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Atlanta, GA, United States
When I suffered a lip injury that ended my career as a classical trombonist, I thought my life as a musician was finished, but I fell in love with music all over again when Santa gave me a guitar for Christmas in 2003. Even as I was struggling with my first chords, I was planning a new performance career. As a trombonist, I performed with the Heritage of America Band at Langley Air Force Base, the Ohio Light Opera, and in pick-up bands for touring acts that included Rosemary Clooney, George Burns, and the Manhattan Transfer. Reborn as a jazz guitarist, I sing and play my own solo arrangements of jazz classics, am half of the Godfrey and Guy duo, and hold the guitar chair in the Sentimental Journey Orchestra. I have been a freelance music copyist since 1995, served as Director of Music at Northwest Unitarian Universalist Congregation from 2011 to 2017, and currently serve as Contemporary Band Director at the same congregation.

Thursday, January 17, 2013

Chord Hammer-On Exercise

Here's a chord exercise that's great for beginners. (It's a pretty good exercise for advanced players, too.) If you are just beginning to learn how to play guitar chords, you probably build your chords by putting down one finger at a time. Eventually, you want to be able to have your fingers form a chord shape all at the same time. Once you can do this, you'll be able to move from one chord to the next more smoothly.

This exercise involves "hammer-ons." To play a hammer-on, don't pluck or strum with your picking hand. Instead, use your chord hand to come down on the string quickly enough to make it sound a note. Here's the exercise.

Step 1

  • Play any chord. Start with one that's easy for you. Try an E or an A minor chord.
  • Sustain the chord to make sure each string is ringing.
  • As you're sustaining the chord, let off the pressure of your left hand so that the strings that you are fingering stop ringing. Keep touching the strings. You want your fingertips to maintain contact.
  • Now, without strumming, pump your left hand fingers while maintaining the chord shape. Squeeze quickly, hold a little, and then let up, still maintaining contact with the strings. If you are able to squeeze quickly enough, you may be able to get those strings to ring softly.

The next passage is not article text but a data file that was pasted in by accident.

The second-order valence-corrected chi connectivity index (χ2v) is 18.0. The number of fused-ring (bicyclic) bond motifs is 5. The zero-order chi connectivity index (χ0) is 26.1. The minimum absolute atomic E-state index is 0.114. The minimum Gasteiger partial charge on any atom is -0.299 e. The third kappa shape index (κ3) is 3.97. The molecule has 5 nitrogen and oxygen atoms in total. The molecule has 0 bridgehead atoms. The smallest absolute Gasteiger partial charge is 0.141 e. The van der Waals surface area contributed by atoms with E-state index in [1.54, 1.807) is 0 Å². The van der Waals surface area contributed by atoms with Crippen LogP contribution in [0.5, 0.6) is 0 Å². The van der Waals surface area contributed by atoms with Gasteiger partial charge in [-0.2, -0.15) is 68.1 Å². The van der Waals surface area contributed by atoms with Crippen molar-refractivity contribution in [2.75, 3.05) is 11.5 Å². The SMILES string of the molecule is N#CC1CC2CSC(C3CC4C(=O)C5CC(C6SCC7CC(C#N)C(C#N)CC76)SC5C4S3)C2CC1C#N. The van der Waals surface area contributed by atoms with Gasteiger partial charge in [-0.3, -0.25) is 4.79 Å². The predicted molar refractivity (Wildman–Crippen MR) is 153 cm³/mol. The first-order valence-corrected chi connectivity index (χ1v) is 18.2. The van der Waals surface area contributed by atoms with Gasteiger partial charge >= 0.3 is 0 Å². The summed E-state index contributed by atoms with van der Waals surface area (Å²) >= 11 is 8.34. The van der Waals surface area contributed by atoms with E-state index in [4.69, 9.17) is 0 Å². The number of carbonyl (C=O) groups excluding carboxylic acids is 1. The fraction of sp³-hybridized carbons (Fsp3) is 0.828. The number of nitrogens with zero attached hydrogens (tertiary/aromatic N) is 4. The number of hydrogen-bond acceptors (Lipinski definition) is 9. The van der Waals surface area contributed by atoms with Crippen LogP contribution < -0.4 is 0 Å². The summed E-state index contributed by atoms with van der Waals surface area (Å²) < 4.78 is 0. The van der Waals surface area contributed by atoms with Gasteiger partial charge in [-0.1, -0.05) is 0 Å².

Step 2
  • Form the chord again.
  • You're going to use the same pumping action in your left hand, except this time, raise your fingers so they're just barely above the strings. Without strumming, see if you can pump your left hand fingers quickly enough to get a chord to sound. This is the hammer-on. Your left hand "hammers on" to the strings to make them ring.
Step 3
  • After you're comfortable raising your fingers slightly and playing the chord hammer-on, try raising them a little bit more…just a fraction of an inch, then a little higher, and then a little higher. See how high you can raise your fingers while still maintaining the chord shape.
Quick Tip: Think of hammering on quickly rather than squeezing hard. If you focus on squeezing hard, you'll build up unnecessary tension in your left hand. That's the last thing you want. Try to keep your hand as relaxed as possible by moving quickly and loosely.

Practicing chords like this will help train your fingers to move as a unit instead of one by one. Once you can play one chord like this, try another one, and then see if you can move back and forth between the chords just playing hammer-ons. It's challenging at first, but you'll get better with practice. Soon you'll be switching from one chord to the next with ease!
If you live in Atlanta and are interested in private or group guitar lessons, please check my website at www.godfreyguitar.com for more information or email me directly.

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